A dear friend sent this photo to me a week before I was scheduled for surgery to remove an invasive melanoma on my ankle. The photo was attached to an email with the words, "The pic shows you being held in a big, caring hand - let's call it God's." My friend then added, "ps: does God really have silver fingernails? Fingers? Hand? Incredible! pps: why not? God can have hands any color God wants."
I've spent a lot of time thinking about God and God's hands in recent weeks. Knowing that you have a form of deadly cancer attached to your body does all kinds of things to your mind and spirit. I've pondered who I want to be at my bedside caring for me. I've planned parts of my funeral and know who I want to preach the good news that day. I've imagined the legacy I want to leave behind.
It's a compelling quest to live as though you are dying. I'm convinced it's how we should all live all the time because it forces us to focus on what really matters - to seize life by the horns as if we have no tomorrow in the most faithful way possible.
But it's an even more powerful thing to ponder God. Who exactly is God? I grew up singing a song called "He" - a song I have not been able to sing since seminary when I first learned that God transcends gender. The song includes lyrics about how God can do anything including calming the stormy sea. I believe God is all powerful and all knowing - one who knows us so well that God is acquainted with every thought and emotion we experience, knowing what's on our tongues before we even say a word. I also believe God is with us - that God is Emmanuel.
But I struggle with what it means to be held by God.
I've never touched God's fingers. I don't know if they are silver, black or gold. I don't know how big God's hands are even though I grew up singing another song about how God has the whole world in God's hands. There are parts of me that can identify with the poet Rainer Maria Rikle who said:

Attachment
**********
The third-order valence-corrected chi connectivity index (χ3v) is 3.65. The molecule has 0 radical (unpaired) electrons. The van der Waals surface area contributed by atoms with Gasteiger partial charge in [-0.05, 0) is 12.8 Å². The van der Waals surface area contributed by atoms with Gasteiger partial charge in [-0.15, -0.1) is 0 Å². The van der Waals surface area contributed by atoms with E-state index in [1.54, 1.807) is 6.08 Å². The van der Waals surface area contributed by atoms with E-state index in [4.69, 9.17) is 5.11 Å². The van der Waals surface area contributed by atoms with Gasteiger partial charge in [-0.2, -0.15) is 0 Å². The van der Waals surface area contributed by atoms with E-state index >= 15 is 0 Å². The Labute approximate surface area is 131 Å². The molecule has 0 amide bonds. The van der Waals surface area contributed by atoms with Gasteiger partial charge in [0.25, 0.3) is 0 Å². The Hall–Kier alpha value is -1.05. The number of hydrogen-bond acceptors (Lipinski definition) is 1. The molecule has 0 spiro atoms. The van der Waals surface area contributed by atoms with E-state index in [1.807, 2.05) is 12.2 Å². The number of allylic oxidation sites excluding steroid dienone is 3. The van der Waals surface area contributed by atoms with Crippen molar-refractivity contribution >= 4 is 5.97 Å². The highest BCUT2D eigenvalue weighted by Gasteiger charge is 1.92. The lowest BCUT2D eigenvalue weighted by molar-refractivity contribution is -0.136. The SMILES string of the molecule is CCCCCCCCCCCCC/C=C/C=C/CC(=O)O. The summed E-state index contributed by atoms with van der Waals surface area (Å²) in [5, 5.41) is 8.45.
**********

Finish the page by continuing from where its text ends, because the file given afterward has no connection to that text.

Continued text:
You, God, who live next door -
If at times, through the long night, I trouble you
with my urgent knocking -
this is why: I hear you breathe so seldom.
Have you ever heard God breathe?
Have you ever been close enough to God to feel God's lungs filling with air?
I have not.
But I know God is at work. I know God lives. I know beyond a shadow of a doubt that God is with me. I've seen God at work in real and powerful ways. I don't believe God has silver hands - but I have seen the hands of God show up in profound ways. The events of the last few weeks have convinced me that it's impossible to know and experience God outside of community. Miracles do not happen because of God alone. Miracles happen when people unite with God, offering their time, talent and resources to be part of God's efforts to heal and restore the sick and brokenness of the world.
What does it look like to be held by God?
It looks like a group of four clergywomen preparing a healing service on a screened-in porch where an ordinary table becomes a sacred altar, where bread and wine become the body and blood of Christ and where baby oil is transformed into healing ointment that reminds you of four women who would do anything to journey with you no matter where that journey might go.
It looks like a church family allowing you to anoint them with healing oil, offering prayers for healing and wholeness before the entire community turns towards you four days before your surgery and places dozens of hands on each inch of your body as one person offers a prayer of healing on behalf of the body.
It looks like a prayer request being posted on Facebook - a request that goes viral until over 9000 people have seen it with dozens of people offering thoughts of gratitude and promises to pray.
It looks like people coming into your home, showing up with hearty meals made with love and gift bags overflowing with magazines, chocolate, candy, notes, Gatorade, fresh fruit and countless other items.
It looks like a delivery person ringing your doorbell and handing over balloons and fresh flowers with notes that inform you of how you're being held in the thoughts and prayers of many.
It looks like people covering for you - doing everything they can to make sure people are blessed and hear the word of God when they come for worship and you're not there.
It looks like colleagues looking you in the eye and saying, "Seriously, you have a lot of people who love you and would do anything they can to help you during this time.
It looks like cards coming in the mailbox from people who actually took time to write.
It looks like phone calls and texts that come before surgery, during surgery and after surgery.
I am more whole than I have been in a long time because God has showed up on my computer screen, in my office, and in our home - not in the form of a giant silver hand but in the hearts, hands, voices and feet of countless individuals who are showing up as part of the body of Christ.
Thank you for holding me in such powerful ways.